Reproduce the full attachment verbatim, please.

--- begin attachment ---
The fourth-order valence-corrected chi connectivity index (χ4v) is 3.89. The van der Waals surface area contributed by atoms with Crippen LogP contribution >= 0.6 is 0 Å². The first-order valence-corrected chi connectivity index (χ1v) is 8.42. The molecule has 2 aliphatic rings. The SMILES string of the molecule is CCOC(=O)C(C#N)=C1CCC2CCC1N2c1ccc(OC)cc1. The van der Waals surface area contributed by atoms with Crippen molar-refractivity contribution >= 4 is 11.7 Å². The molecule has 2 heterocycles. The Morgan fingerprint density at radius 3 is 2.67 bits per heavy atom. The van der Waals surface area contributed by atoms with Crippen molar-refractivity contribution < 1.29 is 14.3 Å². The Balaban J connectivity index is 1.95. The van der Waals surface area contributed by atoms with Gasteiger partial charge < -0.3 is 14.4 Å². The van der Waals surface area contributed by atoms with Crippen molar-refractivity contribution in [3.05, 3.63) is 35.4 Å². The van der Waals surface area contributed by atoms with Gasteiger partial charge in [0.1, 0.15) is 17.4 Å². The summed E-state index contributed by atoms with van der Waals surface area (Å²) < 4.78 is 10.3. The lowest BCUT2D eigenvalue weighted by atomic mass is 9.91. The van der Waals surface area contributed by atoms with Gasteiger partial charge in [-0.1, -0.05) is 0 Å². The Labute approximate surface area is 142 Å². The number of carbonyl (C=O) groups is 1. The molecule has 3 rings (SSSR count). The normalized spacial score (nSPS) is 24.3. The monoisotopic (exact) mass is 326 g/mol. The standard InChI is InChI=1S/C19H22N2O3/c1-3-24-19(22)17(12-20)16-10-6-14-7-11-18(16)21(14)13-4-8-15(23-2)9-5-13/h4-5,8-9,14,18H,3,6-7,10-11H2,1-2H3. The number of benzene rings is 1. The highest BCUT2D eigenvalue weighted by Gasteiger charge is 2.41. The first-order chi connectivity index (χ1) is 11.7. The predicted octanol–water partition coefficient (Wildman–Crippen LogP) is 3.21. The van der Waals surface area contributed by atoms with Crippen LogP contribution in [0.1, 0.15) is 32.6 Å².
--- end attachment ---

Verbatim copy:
The fourth-order valence-corrected chi connectivity index (χ4v) is 3.89. The van der Waals surface area contributed by atoms with Crippen LogP contribution >= 0.6 is 0 Å². The first-order valence-corrected chi connectivity index (χ1v) is 8.42. The molecule has 2 aliphatic rings. The SMILES string of the molecule is CCOC(=O)C(C#N)=C1CCC2CCC1N2c1ccc(OC)cc1. The van der Waals surface area contributed by atoms with Crippen molar-refractivity contribution >= 4 is 11.7 Å². The molecule has 2 heterocycles. The Morgan fingerprint density at radius 3 is 2.67 bits per heavy atom. The van der Waals surface area contributed by atoms with Crippen molar-refractivity contribution < 1.29 is 14.3 Å². The Balaban J connectivity index is 1.95. The van der Waals surface area contributed by atoms with Gasteiger partial charge < -0.3 is 14.4 Å². The van der Waals surface area contributed by atoms with Crippen molar-refractivity contribution in [3.05, 3.63) is 35.4 Å². The van der Waals surface area contributed by atoms with Gasteiger partial charge in [0.1, 0.15) is 17.4 Å². The summed E-state index contributed by atoms with van der Waals surface area (Å²) < 4.78 is 10.3. The lowest BCUT2D eigenvalue weighted by atomic mass is 9.91. The van der Waals surface area contributed by atoms with Gasteiger partial charge in [-0.1, -0.05) is 0 Å². The Labute approximate surface area is 142 Å². The number of carbonyl (C=O) groups is 1. The molecule has 3 rings (SSSR count). The normalized spacial score (nSPS) is 24.3. The monoisotopic (exact) mass is 326 g/mol. The standard InChI is InChI=1S/C19H22N2O3/c1-3-24-19(22)17(12-20)16-10-6-14-7-11-18(16)21(14)13-4-8-15(23-2)9-5-13/h4-5,8-9,14,18H,3,6-7,10-11H2,1-2H3. The number of benzene rings is 1. The highest BCUT2D eigenvalue weighted by Gasteiger charge is 2.41. The first-order chi connectivity index (χ1) is 11.7. The predicted octanol–water partition coefficient (Wildman–Crippen LogP) is 3.21. The van der Waals surface area contributed by atoms with Crippen LogP contribution in [0.1, 0.15) is 32.6 Å².